ii) ask the pros.

iii) I found by placing the new tile to the edges of what is already set then dragging it toward my desired spacer distance I minimized the amount of thinset that was in the joint. You don't want it to gush into the joint if it does you might need to use a smaller trowel. You want to give it a bit of pressure and a little twist. The pros use a beater block (I think that's what it's called) which is basically a short 2x4 that straddles over your tiles and with a rubber mallet tap the block to get the tiles even to each other. Don't forget to check for coverage by prying up a tile now and again. Don't know how you do that with the ones set on the mesh. You also don't want to mess around too much with getting each tile perfect at first. Set em in there where they go and then get em all squared up. If you let the thinset sit there too long it will start to set up and loose it's tackiness and your bond won't be nearly as good or good at all.

iv) if it squeezes up between the tile, wipe it. You can use a spacer and run it down the joint to clean the joint. Use a damp (not wringing wet cause you don't want water to sit in the joint) and wipe the joint. I believe the most important things to be concerned about with thinset depth is that you don't have TOO much in there and that it's not stuck near the top where it will show up later when you grout. I've been told that too much thinset is more than 1/2 filled. I used a spacer, but it was small and I would get thinset on my fingers so I started using a slender piece of wood (a paint stick that I split to be exact) to scoop out the extra stuff; I used a grout brush at one point, but I think that was excessive. Someone said I could squish the tiles together then wipe the excess off the top, that worked, but left way too much cleaning.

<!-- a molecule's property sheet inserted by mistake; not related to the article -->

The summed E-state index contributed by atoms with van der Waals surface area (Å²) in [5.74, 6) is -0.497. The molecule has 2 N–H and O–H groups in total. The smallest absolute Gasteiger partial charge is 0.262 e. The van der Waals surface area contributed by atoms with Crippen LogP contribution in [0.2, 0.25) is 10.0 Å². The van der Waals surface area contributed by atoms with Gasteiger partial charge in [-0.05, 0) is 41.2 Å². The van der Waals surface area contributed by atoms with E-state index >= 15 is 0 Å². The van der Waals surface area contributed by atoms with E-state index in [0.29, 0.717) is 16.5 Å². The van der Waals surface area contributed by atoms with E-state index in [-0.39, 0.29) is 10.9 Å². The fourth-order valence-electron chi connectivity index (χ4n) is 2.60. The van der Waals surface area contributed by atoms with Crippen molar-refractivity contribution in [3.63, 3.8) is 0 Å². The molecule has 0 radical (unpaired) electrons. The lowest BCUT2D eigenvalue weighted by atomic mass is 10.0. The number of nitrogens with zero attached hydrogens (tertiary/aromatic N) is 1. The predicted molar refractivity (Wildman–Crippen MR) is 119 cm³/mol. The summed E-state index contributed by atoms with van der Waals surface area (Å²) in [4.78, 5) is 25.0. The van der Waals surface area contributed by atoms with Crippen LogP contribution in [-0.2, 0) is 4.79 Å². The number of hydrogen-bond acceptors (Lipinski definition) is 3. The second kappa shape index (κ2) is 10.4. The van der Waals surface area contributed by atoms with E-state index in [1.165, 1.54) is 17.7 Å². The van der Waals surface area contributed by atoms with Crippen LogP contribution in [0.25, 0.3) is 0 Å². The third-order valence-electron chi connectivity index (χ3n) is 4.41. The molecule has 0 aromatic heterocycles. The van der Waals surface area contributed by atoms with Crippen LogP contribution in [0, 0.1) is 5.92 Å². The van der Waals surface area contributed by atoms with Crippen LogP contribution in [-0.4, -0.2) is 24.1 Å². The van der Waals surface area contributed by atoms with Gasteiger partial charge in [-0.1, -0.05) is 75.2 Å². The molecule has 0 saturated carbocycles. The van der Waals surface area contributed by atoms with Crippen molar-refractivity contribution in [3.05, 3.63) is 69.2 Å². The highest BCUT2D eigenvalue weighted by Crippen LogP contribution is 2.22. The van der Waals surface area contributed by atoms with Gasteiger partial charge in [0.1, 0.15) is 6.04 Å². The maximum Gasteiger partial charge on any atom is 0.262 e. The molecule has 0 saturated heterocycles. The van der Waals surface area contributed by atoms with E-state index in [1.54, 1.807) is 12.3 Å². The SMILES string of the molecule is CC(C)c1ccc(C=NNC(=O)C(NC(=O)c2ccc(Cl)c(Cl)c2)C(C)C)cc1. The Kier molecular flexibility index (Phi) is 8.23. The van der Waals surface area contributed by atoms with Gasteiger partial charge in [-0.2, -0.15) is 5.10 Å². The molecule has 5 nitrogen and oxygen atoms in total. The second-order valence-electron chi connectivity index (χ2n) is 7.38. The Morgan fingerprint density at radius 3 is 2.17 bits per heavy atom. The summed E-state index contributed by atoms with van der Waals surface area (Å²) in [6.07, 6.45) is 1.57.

v) I wouldn't think the backing would squish up. If it does I'm thinking you're messin around with the tile too much.

I'm thinkin that's about all I know (or think I know)
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Old 03-09-2005, 09:00 PM   #6
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Yeah and what Dave said He's the pro!
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Old 03-09-2005, 09:33 PM   #7
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This is great advice. Thanks a lot.

I still have a question about "burning" the thin set and then raking/combing the thin-set with the notched trowel.

After the thinset is "burned" do I push down hard with the trowel on the notched side so that it scrapes the floor under the applied thin-set? Will the bottom of the groves in the thin-set be the bare floor at that point?
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Old 03-09-2005, 09:42 PM   #8
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burning is to "back trowel" using the flat side then rake, well u shouldnt see sparks when doin it just keep it uniform!
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Old 03-09-2005, 10:05 PM   #9
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Cool,
But when I rake should I be touching the floor under the thin-set I have just put down?
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Old 03-09-2005, 10:05 PM   #10
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Quote:
Originally Posted by tommyt
Cool,
But when I rake should I be touching the floor under the thin-set I have just put down?
sure it dont really matter .
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Old 03-10-2005, 04:55 AM   #11
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It might help keep the thinset uniform if you scrape the floor, though, since your using sheet tile, that could help the flatness, and oozing a whole lot.Oh, yeah, and what shutterbug said,and R.I.Flooring, Never has so much been said about so little to so few